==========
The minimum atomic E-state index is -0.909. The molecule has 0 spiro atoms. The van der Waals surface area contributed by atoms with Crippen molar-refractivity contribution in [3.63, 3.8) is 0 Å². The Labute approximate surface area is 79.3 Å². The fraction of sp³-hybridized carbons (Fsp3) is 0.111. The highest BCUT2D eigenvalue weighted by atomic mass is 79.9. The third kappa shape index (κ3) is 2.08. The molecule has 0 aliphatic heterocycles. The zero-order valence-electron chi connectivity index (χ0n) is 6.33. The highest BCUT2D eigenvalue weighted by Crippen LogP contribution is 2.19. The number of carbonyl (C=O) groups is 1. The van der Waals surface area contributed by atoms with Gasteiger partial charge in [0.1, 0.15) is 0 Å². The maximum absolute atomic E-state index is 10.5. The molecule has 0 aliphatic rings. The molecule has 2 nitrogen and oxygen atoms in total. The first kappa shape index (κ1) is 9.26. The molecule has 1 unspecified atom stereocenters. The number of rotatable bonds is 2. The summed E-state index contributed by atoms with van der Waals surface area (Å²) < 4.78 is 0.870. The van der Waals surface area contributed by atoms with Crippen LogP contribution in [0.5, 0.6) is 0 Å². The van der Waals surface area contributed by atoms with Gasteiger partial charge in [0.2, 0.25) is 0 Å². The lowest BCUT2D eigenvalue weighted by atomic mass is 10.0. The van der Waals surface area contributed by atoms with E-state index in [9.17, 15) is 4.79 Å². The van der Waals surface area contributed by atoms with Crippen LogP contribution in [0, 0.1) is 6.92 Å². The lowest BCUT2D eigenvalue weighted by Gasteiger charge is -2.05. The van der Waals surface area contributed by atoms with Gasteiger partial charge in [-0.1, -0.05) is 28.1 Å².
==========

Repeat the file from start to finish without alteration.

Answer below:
The minimum atomic E-state index is -0.909. The molecule has 0 spiro atoms. The van der Waals surface area contributed by atoms with Crippen molar-refractivity contribution in [3.63, 3.8) is 0 Å². The Labute approximate surface area is 79.3 Å². The fraction of sp³-hybridized carbons (Fsp3) is 0.111. The highest BCUT2D eigenvalue weighted by atomic mass is 79.9. The third kappa shape index (κ3) is 2.08. The molecule has 0 aliphatic heterocycles. The zero-order valence-electron chi connectivity index (χ0n) is 6.33. The highest BCUT2D eigenvalue weighted by Crippen LogP contribution is 2.19. The number of carbonyl (C=O) groups is 1. The van der Waals surface area contributed by atoms with Gasteiger partial charge in [0.1, 0.15) is 0 Å². The maximum absolute atomic E-state index is 10.5. The molecule has 0 aliphatic rings. The molecule has 2 nitrogen and oxygen atoms in total. The first kappa shape index (κ1) is 9.26. The molecule has 1 unspecified atom stereocenters. The number of rotatable bonds is 2. The summed E-state index contributed by atoms with van der Waals surface area (Å²) < 4.78 is 0.870. The van der Waals surface area contributed by atoms with Crippen LogP contribution in [0.5, 0.6) is 0 Å². The van der Waals surface area contributed by atoms with Gasteiger partial charge in [0.2, 0.25) is 0 Å². The lowest BCUT2D eigenvalue weighted by atomic mass is 10.0. The van der Waals surface area contributed by atoms with E-state index in [9.17, 15) is 4.79 Å². The van der Waals surface area contributed by atoms with Crippen LogP contribution in [0, 0.1) is 6.92 Å². The lowest BCUT2D eigenvalue weighted by Gasteiger charge is -2.05. The van der Waals surface area contributed by atoms with Gasteiger partial charge in [-0.1, -0.05) is 28.1 Å².